Home / friendly / processed / baking / Is Arrowroot Powder Keto-Friendly?

Is Arrowroot Powder Keto-Friendly?

Arrowroot Powder on a kitchen counter

Is Arrowroot Powder Keto-Friendly? The short answer is no.

Due to its high carbohydrate content, arrowroot powder doesn't fit into the strict guidelines of a ketogenic diet.

That being said, understanding why and how this is the case might be beneficial.

In this article, we examine arrowroot powder's carb content, its nutritional benefits and drawbacks, and why it's not the best choice for those on a keto diet.

Furthermore, we'll explore some keto-friendly alternatives to arrowroot powder, helping you navigate your keto journey with ease and creativity.

TL;DR

  • Arrowroot Powder is not keto-friendly due to its high carbohydrate content.
  • It contains 84.75 grams of net carbs per 100 grams, making it difficult to stay in ketosis.
  • Some drawbacks of Arrowroot Powder include a high glycemic index and a lack of protein and healthy fats.

Is Arrowroot Powder Keto-Friendly?

Arrowroot powder is not considered keto-friendly. The primary reason for this is its high net carbohydrate content.

Arrowroot powder contains 84.75 grams of net carbs per 100 grams, which is significantly high for most keto diets. This quantity of net carbs can easily surpass the daily carb limit recommended for a ketogenic diet, typically around 20 to 50 grams daily.

Can You Have Arrowroot Powder On a Strict Keto Diet?

Incorporating arrowroot powder is challenging on a strict keto diet, which typically consists of less than 20 grams of carbs per day. Given that arrowroot powder contains 84.75 grams of net carbs per 100 grams, it significantly surpasses this daily carb limit, making it incompatible with a strict keto diet plan.

Even for individuals following a moderate keto or low-carb diet, whose daily carb limit is between 30 and 50 grams, adding arrowroot powder in their keto diet is challenging.

Carbs In Arrowroot Powder

Arrowroot powder contains a whopping 84.75 grams of net carbs per 100 grams. This makes it a significant source of carbs, particularly for those trying to follow a low-carb or keto diet.

Additionally, arrowroot powder has a high glycemic index of 85 [source]. The glycemic index categorizes foods based on how much they raise blood sugar levels, with categories being low (55 or less), medium (56 to 69), or high (70 to 100).

A high glycemic index suggests that arrowroot powder can significantly raise blood sugar levels, another factor to consider for those on a keto diet. Foods with a lower GI digest slowly, leading to a steady rise in blood sugar levels, whereas foods with a high GI are quickly digested, causing a rapid spike.

Arrowroot Powder Nutrition Facts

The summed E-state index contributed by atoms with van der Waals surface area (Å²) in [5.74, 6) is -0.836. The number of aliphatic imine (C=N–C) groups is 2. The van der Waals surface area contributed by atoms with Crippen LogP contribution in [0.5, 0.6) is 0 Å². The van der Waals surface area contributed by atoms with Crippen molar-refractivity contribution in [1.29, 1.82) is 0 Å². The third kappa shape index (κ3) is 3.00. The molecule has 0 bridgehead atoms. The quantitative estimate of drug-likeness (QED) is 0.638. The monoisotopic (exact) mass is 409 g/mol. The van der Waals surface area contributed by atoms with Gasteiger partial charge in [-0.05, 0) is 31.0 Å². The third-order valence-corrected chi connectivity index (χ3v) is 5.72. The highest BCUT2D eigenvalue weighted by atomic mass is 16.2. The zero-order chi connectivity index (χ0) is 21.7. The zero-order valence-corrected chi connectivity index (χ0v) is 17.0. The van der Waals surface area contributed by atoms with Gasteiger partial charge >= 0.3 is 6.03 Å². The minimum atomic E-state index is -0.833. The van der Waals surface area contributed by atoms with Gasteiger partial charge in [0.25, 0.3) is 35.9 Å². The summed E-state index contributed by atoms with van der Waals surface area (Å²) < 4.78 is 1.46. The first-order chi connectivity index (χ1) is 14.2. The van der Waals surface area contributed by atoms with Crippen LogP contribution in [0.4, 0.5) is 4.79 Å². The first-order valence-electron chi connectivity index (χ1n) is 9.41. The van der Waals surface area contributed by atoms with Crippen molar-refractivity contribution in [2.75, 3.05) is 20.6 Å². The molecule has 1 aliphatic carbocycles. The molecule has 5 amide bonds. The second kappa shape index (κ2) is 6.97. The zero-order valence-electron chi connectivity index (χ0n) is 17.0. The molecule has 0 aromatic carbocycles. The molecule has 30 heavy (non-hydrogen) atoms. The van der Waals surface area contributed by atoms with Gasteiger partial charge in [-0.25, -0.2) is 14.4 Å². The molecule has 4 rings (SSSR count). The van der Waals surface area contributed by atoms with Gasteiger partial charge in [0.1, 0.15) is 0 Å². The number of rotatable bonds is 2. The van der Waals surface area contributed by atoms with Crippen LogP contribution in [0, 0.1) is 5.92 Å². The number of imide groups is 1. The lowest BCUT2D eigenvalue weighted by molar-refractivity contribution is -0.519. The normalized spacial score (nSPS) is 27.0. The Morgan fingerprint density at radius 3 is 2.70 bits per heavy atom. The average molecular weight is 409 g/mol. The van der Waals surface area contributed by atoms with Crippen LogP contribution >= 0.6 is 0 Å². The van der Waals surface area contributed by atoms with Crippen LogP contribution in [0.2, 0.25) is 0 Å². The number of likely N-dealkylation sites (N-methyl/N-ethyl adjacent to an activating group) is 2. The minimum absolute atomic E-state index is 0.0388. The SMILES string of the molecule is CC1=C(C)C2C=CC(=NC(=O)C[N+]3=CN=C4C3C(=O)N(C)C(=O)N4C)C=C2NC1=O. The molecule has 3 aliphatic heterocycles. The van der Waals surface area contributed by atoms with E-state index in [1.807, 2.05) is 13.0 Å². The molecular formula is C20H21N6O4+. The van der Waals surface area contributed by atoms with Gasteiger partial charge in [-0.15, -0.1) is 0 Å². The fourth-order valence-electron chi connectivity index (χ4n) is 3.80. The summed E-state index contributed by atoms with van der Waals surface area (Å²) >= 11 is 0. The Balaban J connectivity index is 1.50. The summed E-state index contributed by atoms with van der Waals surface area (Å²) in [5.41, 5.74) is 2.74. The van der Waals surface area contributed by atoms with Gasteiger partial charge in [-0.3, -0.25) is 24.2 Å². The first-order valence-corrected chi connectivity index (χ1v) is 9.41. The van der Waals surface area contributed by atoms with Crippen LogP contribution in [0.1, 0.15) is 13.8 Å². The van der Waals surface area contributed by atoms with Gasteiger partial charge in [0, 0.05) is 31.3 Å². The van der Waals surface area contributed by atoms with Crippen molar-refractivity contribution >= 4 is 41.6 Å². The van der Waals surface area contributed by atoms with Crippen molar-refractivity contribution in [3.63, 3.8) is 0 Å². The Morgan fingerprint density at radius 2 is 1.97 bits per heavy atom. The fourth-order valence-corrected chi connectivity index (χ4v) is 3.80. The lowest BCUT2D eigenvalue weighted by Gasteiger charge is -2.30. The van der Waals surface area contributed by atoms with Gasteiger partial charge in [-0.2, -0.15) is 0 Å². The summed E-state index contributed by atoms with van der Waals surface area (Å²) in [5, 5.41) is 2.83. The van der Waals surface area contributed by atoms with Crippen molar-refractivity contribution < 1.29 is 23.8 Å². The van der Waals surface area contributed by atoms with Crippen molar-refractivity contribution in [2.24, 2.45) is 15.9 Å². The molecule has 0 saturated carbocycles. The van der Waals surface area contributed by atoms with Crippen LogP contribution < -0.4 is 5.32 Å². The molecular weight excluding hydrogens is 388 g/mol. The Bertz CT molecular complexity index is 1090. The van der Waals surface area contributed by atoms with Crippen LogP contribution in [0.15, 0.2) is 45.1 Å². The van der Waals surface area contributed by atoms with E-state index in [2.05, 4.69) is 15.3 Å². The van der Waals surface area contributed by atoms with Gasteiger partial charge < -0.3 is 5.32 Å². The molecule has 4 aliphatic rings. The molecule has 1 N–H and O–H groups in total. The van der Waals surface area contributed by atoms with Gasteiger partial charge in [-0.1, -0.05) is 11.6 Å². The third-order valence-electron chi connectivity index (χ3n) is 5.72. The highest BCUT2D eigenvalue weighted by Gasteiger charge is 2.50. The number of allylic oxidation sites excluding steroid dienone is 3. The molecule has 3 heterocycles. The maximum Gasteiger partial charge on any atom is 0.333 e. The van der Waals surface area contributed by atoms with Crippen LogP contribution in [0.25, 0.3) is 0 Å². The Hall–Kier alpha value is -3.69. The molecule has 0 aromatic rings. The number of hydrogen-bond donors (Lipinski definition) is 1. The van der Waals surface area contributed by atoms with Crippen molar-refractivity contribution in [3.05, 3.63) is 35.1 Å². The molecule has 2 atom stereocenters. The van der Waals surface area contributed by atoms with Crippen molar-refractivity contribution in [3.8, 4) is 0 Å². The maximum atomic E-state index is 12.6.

For every 100g serving, Arrowroot Powder packs a solid nutritional punch. The majority component, making up 88.15g, is carbohydrates. This includes a high net carb content of 84.75g, with dietary fiber making up 3.4g.

The energy provided is 1494.0kJ, derived mainly from its carbohydrate content. While it's low in Protein and Total Lipid (fat), at 0.3g and 0.1g, respectively, it has a trace amount of Ash at 0.08g, representing the total amount of minerals present.

Speaking of minerals, Arrowroot Powder has a varied profile. It provides Calcium (40.0mg), Iron (0.33mg), Magnesium (3.0mg), Phosphorus (5.0mg), Potassium (11.0mg), Sodium (2.0mg), and Zinc (0.07mg). Trace amounts of Copper (0.04mg) and Manganese (0.47mg) are also found.

In terms of vitamins, it contains Thiamin (0.001mg), Pantothenic acid (0.13mg), Vitamin B-6 (0.005mg), and Folate (total, food, and DFE at 7.0µg).

The composition of fatty acids in Arrowroot Powder is quite interesting. It includes small amounts of Saturated (0.019g), Monounsaturated (0.002g), and Polyunsaturated fats (0.045g).

Lastly, it contains various essential and non-essential amino acids, such as Tryptophan (0.004g), Threonine (0.012g), Isoleucine (0.01g), Leucine (0.019g), Lysine (0.013g), Methionine (0.006g), Cystine (0.006g), Phenylalanine (0.012g), Tyrosine (0.009g), Valine (0.014g), Arginine (0.012g), Histidine (0.004g), Alanine (0.014g), Aspartic acid (0.047g), Glutamic acid (0.05g), Glycine (0.014g), Proline (0.009g), and Serine (0.013g).

Nutrient NameAmount and Unit per 100 g
Net Carbs84.75g
Water11.37g
Energy1494.0kJ
Protein0.3g
Total lipid (fat)0.1g
Ash0.08g
Carbohydrate, by difference88.15g
Fiber, total dietary3.4g
Calcium, Ca40.0mg
Iron, Fe0.33mg
Magnesium, Mg3.0mg
Phosphorus, P5.0mg
Potassium, K11.0mg
Sodium, Na2.0mg
Zinc, Zn0.07mg
Copper, Cu0.04mg
Manganese, Mn0.47mg
Thiamin0.001mg
Pantothenic acid0.13mg
Vitamin B-60.005mg
Folate, total7.0µg
Folate, food7.0µg
Folate, DFE7.0µg
Fatty acids, total saturated0.019g
SFA 14:00.001g
SFA 16:00.017g
SFA 18:00.001g
Fatty acids, total monounsaturated0.002g
MUFA 18:10.002g
Fatty acids, total polyunsaturated0.045g
PUFA 18:20.036g
PUFA 18:30.009g
Tryptophan0.004g
Threonine0.012g
Isoleucine0.01g
Leucine0.019g
Lysine0.013g
Methionine0.006g
Cystine0.006g
Phenylalanine0.012g
Tyrosine0.009g
Valine0.014g
Arginine0.012g
Histidine0.004g
Alanine0.014g
Aspartic acid0.047g
Glutamic acid0.05g
Glycine0.014g
Proline0.009g
Serine0.013g

Nutritional data is sourced from the US Department of Agriculture's FoodData Central system. Please see Cast Iron Keto's editorial and research standards for more information.

Health Implications of Arrowroot Powder on a Keto Diet